US basketball

LOOK: Warriors’ controversial new ‘Statement’ uniforms unveiled

ClutchPoints
LOOK: Warriors’ controversial new ‘Statement’ uniforms unveiled

CHAMP. TNT commentator Ernie Johnson Jr. interviews Golden State Warriors star Stephen Curry after he was named the Magic Johnson Western Conference MVP.

Cary Edmondson/USA TODAY Sports/Reuters

Nostalgia aside, the Golden State Warriors’ new jerseys didn’t exactly receive much praise from fans

This story first appeared on ClutchPoints.

The Golden State Warriors unveiled new “Statement Edition” uniforms on Tuesday, the third kit in a set of five they’ll wear while defending their championship in 2022-2023.

Deep navy with golden accents, the jersey bears “Golden State” across its chest, fitting on the 51st anniversary of the Warriors changing their official moniker to include California’s nickname.

“Somehow I figured that Golden State Warriors is a good name,” former owner Franklin Mieuli says of his 1971 decision to change from “San Francisco” to “Golden State” in the team’s promotional video. “The main thing is I wanted more people to feel that it was their team.”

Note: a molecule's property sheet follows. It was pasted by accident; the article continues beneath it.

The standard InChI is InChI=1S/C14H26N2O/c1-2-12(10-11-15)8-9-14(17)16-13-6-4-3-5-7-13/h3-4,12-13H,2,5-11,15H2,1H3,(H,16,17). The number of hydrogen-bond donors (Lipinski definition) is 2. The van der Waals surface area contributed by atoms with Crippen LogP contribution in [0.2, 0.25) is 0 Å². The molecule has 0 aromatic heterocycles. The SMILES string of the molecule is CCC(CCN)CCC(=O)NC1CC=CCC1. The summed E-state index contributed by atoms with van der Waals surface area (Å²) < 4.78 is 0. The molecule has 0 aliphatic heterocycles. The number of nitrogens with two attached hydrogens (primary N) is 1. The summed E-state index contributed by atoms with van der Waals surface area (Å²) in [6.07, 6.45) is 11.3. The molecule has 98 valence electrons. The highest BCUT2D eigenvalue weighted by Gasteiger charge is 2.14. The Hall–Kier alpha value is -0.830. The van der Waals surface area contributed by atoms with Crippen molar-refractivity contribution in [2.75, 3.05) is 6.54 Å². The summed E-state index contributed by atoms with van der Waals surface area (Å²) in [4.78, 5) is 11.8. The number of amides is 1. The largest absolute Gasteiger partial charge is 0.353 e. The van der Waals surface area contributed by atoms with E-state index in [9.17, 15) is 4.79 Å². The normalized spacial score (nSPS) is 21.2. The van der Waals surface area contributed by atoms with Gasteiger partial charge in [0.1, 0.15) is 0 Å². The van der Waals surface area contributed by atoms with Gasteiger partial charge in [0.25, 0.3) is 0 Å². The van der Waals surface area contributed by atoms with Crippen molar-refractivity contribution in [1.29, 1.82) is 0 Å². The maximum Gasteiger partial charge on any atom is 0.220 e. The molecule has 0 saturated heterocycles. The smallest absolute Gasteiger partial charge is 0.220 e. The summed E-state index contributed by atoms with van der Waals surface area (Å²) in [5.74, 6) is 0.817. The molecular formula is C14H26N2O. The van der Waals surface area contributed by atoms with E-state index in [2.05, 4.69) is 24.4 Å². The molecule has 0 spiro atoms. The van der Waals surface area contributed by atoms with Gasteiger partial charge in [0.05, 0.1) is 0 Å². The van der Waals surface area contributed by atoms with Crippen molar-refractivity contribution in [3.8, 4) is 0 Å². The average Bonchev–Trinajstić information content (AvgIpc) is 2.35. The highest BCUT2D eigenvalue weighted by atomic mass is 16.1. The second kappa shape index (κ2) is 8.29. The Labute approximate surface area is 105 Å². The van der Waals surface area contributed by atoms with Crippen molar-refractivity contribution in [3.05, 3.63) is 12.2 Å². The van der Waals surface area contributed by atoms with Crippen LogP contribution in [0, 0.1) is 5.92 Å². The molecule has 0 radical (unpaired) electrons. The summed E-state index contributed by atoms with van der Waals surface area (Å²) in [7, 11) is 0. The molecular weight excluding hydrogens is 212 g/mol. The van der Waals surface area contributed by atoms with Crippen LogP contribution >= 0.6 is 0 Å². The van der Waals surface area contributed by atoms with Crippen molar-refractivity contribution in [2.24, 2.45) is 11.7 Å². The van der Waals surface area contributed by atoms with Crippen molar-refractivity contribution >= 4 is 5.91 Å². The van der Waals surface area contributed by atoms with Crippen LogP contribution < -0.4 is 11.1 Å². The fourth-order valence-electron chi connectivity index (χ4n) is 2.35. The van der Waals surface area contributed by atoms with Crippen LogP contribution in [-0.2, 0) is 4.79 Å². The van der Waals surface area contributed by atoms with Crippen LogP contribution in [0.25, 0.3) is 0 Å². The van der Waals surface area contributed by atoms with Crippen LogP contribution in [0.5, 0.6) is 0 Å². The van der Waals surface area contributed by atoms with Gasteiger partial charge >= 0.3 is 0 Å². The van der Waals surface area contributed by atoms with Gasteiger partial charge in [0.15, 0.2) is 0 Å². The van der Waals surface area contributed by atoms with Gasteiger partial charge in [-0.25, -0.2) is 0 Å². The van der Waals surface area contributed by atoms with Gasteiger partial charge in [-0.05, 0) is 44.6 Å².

That sense of collective belonging and nostalgia aside, the Warriors’ new jerseys didn’t exactly receive much praise from fans local and league-wide.

Though no doubt an implicit nod to the University of California’s colors in nearby Berkeley, Golden State’s “Statement Edition” uniforms were nevertheless instantly compared to the University of Michigan’s. 

Former Wolverine Jordan Poole should be plenty comfortable wearing them, right?

At least the Golden Bears see the connection. There’s no denying the likeness between Cal’s uniforms and the Warriors’ new ones, especially considering the UC campus in Berkeley is just a short drive across the Bay Bridge from downtown San Francisco.

Say what you will about Golden State’s “Statement” uniforms. They definitely aren’t the most creative kits, right in line with the Utah Jazz’s overly simplistic revamp in looking more like practice jerseys than those worn for games.

Something tells us they’ll fly off the shelves anyway, though, just like pretty much everything affiliated with the most successful franchise in the NBA. – Rappler.com

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